Characters / Walking with Dinosaurs

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     Main Series 

New Blood

The first dinosaur to appear, and the main character of this episode.

  • Action Girl: The one we most frequently see and who appears to be the pack's leader is female.
  • Action Survivor: The one animal along with the cynodonts, Peteinosaurus and Plateosaurus that survived the trials and tribulations of the Triassic. Placerias and Postosuchus, to put it bluntly, weren't so lucky.
  • Adapted Out: One of the four protagonist animals along with Diplodocus, Liopleurodon and Leallynasaura to be absent from the Arena Spectacular, apparently to avert Misplaced Wildlife on the part of Plateosaurus (who was native to Europe, as opposed to North America like Coelophysis). It's noteworthy in that it's the only one of the four to be replaced by another dinosaur—in this case, Liliensternus, a similar theropod that actually did coexist with Plateosaurus.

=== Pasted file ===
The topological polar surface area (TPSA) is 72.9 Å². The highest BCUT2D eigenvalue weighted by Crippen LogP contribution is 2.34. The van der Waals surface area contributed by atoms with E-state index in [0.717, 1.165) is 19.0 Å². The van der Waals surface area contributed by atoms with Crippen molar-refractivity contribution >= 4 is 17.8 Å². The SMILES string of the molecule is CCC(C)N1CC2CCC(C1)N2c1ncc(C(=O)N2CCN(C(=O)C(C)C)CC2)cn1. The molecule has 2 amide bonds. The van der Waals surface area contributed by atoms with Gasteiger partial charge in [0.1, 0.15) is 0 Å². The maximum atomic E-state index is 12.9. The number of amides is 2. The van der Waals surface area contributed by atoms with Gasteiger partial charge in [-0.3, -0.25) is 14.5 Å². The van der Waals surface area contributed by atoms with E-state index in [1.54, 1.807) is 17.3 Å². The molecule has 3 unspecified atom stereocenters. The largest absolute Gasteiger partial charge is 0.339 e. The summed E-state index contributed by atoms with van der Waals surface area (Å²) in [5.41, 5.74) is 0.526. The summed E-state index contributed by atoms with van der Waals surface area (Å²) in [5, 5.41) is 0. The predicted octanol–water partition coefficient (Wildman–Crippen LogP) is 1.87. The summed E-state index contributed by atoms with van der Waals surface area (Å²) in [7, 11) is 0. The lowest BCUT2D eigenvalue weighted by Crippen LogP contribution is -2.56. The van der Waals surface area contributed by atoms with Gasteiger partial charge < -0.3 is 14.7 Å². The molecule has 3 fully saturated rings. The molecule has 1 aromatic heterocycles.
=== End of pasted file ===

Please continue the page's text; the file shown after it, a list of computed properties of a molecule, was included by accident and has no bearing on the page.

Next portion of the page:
• Amazing Technicolor Wildlife: Perhaps one of the most brightly colored dinosaurs in the series.
  • Eats Babies: Of their own kind! And the cynodonts...
  • Fragile Speedster: It's faster and more agile than any other reptile of the time, but it's also more fragile than the other reptiles.
  • The Swarm: At the end of the episode it gangs up to kill a dying Postosuchus.
  • Villain Protagonist: Not exactly the most sympathetic main character of the series.
  • Zerg Rush: Not at first, but they eventually use this on Postosuchus.

A close relative of mammals.

  • Action Survivor: Represents the future of the mammals.
  • All Animals Are Dogs: They are decidedly dog-like in their behavior.
  • Ape Shall Never Kill Ape: Averted when they eat their own young to save them from an even worse fate.
  • Eats Babies: Their own babies.
  • Mix-and-Match Critters: Like a mix between a lizard and a dog.
  • Offing the Offspring: When they have to move out because of the Coelophysis.
  • Papa Wolf: Until the Coelophysis discover the burrow and he decides the young aren't worth defending anymore at least.
  • Ridiculously Cute Critter: The cubs. And then they had to die…